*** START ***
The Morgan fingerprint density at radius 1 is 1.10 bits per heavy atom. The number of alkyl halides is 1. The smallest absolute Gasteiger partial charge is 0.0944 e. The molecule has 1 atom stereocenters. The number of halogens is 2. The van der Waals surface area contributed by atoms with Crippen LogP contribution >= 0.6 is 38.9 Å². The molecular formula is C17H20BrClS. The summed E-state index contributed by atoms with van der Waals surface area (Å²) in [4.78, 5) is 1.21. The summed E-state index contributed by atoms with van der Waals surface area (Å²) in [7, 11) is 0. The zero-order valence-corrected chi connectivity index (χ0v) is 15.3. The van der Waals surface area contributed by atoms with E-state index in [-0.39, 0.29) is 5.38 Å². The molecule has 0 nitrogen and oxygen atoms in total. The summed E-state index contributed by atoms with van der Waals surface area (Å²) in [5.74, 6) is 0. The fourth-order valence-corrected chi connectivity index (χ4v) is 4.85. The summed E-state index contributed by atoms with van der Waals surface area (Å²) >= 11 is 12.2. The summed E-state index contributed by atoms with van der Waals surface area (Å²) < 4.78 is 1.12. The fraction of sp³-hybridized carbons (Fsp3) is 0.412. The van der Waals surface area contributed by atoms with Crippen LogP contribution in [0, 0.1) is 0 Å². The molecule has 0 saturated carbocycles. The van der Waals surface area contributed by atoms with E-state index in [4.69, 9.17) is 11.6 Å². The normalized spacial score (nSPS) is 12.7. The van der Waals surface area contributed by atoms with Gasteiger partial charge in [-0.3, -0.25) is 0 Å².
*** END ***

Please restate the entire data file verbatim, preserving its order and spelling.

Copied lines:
The Morgan fingerprint density at radius 1 is 1.10 bits per heavy atom. The number of alkyl halides is 1. The smallest absolute Gasteiger partial charge is 0.0944 e. The molecule has 1 atom stereocenters. The number of halogens is 2. The van der Waals surface area contributed by atoms with Crippen LogP contribution >= 0.6 is 38.9 Å². The molecular formula is C17H20BrClS. The summed E-state index contributed by atoms with van der Waals surface area (Å²) in [4.78, 5) is 1.21. The summed E-state index contributed by atoms with van der Waals surface area (Å²) in [7, 11) is 0. The zero-order valence-corrected chi connectivity index (χ0v) is 15.3. The van der Waals surface area contributed by atoms with E-state index in [-0.39, 0.29) is 5.38 Å². The molecule has 0 nitrogen and oxygen atoms in total. The summed E-state index contributed by atoms with van der Waals surface area (Å²) in [5.74, 6) is 0. The fourth-order valence-corrected chi connectivity index (χ4v) is 4.85. The summed E-state index contributed by atoms with van der Waals surface area (Å²) >= 11 is 12.2. The summed E-state index contributed by atoms with van der Waals surface area (Å²) < 4.78 is 1.12. The fraction of sp³-hybridized carbons (Fsp3) is 0.412. The van der Waals surface area contributed by atoms with Crippen LogP contribution in [0, 0.1) is 0 Å². The molecule has 0 saturated carbocycles. The van der Waals surface area contributed by atoms with E-state index in [4.69, 9.17) is 11.6 Å². The normalized spacial score (nSPS) is 12.7. The van der Waals surface area contributed by atoms with Gasteiger partial charge in [-0.3, -0.25) is 0 Å².